To compensate for low natural survival of endangered Lost River Suckers Deltistes luxatus, the U.S. Fish and Wildlife Service and the Klamath Tribes have initiated captive rearing programs. We conducted laboratory experiments intended to determine the temperature for optimum growth of juvenile Lost River Suckers; however, due to an unanticipated infection with Ichthyobodo spp., we instead estimated survival in conjunction with temperature and parasite loads. Ichthyobodo spp. are common parasites that infest fish skin and gills; they are known to be present in Upper Klamath Lake and have been found in fish at both the federal and tribal fish-rearing facilities. All fish held at mean temperatures of 16°C and 19°C survived the entire 65-d experiment, whereas the median time to death was 27 d at 22°C, 8 d at 24°C, and 7 d at 26°C. Gill samples from all Lost River Suckers tested positive for Ichthyobodo spp. DNA, with a trend toward higher copy numbers in suckers that were held at a mean temperature of 22°C or warmer compared to those held at 19°C or cooler. Fish kept at all temperatures grew slowly. These results suggest that survival of Lost River Suckers with a natural infection of Ichthyobodo spp. was significantly impacted by temperature.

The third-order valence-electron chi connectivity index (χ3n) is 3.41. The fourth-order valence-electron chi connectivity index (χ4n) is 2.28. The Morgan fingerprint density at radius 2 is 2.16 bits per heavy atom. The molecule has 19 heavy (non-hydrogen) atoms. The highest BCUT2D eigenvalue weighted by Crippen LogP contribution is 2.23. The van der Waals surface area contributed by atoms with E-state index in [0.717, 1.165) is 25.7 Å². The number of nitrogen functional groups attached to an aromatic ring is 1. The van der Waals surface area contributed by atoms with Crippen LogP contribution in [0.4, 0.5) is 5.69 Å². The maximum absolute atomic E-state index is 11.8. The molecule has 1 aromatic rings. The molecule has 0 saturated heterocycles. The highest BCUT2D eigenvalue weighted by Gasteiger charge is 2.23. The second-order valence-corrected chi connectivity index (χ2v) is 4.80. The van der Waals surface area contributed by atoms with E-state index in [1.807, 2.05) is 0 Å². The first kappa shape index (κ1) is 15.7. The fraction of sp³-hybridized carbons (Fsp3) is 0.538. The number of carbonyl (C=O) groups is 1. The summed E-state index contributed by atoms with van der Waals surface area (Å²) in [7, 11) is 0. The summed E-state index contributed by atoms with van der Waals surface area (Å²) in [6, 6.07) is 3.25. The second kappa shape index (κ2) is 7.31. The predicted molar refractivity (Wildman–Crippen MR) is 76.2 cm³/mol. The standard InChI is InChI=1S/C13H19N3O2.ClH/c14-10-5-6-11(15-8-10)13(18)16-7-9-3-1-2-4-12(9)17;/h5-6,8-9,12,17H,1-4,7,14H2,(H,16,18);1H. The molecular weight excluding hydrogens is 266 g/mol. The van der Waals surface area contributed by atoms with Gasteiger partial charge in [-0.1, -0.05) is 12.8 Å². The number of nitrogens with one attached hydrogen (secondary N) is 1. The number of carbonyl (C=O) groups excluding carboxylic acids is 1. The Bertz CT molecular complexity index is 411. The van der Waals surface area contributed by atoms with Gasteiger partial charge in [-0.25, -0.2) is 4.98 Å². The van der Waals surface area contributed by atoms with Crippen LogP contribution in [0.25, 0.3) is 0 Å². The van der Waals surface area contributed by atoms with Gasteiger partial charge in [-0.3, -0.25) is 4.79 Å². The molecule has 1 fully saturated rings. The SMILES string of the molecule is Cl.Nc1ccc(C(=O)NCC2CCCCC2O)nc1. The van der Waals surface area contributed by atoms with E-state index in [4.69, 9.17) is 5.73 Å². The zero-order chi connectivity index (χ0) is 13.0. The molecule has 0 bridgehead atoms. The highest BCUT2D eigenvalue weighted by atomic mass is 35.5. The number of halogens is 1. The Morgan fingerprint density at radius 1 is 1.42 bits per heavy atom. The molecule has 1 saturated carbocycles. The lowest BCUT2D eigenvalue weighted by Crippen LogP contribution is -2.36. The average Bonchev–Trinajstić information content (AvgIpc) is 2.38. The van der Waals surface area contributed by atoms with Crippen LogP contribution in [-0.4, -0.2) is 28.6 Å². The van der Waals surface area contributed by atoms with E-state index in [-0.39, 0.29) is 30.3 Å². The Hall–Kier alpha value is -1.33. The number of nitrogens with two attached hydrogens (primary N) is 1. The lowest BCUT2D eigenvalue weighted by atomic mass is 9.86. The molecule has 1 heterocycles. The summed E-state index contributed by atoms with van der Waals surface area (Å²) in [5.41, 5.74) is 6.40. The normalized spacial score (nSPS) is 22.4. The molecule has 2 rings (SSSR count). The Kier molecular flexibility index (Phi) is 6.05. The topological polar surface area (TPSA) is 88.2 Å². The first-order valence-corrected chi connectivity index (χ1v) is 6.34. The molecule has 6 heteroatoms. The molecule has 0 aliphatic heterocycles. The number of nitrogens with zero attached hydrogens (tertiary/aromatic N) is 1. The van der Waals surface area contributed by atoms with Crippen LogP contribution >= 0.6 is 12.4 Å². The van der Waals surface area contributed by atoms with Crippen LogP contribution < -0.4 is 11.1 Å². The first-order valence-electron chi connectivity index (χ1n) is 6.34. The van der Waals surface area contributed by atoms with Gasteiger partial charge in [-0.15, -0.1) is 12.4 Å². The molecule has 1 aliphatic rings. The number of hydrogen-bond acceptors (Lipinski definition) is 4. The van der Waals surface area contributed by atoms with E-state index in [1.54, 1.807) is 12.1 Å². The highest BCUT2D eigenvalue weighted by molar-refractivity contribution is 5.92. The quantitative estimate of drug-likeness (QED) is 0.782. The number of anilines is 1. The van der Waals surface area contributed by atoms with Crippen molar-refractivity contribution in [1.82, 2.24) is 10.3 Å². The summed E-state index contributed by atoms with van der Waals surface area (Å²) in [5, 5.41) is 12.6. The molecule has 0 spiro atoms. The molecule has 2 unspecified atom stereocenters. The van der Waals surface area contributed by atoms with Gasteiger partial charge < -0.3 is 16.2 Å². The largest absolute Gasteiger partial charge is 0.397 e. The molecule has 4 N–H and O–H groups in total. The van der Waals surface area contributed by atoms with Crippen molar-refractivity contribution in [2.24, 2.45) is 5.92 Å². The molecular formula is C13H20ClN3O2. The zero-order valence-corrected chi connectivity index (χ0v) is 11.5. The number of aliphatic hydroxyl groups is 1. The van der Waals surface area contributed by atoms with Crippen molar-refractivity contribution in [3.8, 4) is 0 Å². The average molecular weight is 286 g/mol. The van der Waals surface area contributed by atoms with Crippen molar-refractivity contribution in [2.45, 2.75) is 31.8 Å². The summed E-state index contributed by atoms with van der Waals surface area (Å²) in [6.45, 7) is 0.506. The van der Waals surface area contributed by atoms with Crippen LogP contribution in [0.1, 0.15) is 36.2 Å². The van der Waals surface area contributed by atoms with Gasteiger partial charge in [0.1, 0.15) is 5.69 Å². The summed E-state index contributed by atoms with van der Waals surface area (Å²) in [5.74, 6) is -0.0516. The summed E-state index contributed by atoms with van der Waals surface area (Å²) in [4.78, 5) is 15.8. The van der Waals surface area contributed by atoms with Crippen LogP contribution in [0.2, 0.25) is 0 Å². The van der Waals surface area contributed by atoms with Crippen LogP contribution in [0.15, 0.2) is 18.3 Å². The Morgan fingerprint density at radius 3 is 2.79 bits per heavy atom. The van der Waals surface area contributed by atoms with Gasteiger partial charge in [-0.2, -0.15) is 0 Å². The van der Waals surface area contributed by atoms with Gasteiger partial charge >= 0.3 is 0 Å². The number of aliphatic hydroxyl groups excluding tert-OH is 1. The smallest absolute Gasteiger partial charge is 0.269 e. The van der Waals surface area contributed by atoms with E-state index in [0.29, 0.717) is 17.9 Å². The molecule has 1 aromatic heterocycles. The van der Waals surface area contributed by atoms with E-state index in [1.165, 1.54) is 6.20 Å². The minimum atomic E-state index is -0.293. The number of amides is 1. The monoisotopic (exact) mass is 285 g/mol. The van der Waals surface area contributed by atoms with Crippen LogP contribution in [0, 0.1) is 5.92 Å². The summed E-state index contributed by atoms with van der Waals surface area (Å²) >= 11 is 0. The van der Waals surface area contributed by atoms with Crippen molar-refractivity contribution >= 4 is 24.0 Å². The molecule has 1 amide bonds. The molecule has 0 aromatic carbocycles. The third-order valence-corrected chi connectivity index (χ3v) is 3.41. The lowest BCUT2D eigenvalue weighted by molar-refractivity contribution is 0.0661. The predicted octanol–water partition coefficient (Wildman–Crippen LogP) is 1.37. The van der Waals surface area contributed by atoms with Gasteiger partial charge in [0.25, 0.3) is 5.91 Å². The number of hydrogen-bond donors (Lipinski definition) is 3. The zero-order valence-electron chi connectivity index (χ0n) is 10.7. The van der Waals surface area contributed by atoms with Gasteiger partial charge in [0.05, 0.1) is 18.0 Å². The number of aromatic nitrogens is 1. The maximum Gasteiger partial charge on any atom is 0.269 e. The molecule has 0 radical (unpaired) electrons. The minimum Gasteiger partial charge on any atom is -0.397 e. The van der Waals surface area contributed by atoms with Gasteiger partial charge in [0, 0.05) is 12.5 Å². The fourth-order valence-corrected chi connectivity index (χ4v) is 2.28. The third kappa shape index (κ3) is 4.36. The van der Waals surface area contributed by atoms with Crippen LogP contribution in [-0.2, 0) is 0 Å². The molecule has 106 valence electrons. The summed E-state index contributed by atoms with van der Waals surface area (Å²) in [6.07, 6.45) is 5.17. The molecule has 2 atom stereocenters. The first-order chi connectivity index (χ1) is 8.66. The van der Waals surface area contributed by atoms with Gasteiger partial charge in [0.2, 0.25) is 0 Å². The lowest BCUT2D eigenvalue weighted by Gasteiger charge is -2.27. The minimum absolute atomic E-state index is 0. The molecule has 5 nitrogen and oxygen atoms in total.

|Title||Effect of temperature on survival of Lost River Suckers with a natural infection of Ichthyobodo spp.|
|Authors||Barbara A. Martin, Summer M. Burdick, Maureen K. Purcell, Rachel L. Powers|
|Publication Subtype||Journal Article|
|Series Title||North American Journal of Aquaculture|
|Record Source||USGS Publications Warehouse|
|USGS Organization||Western Fisheries Research Center|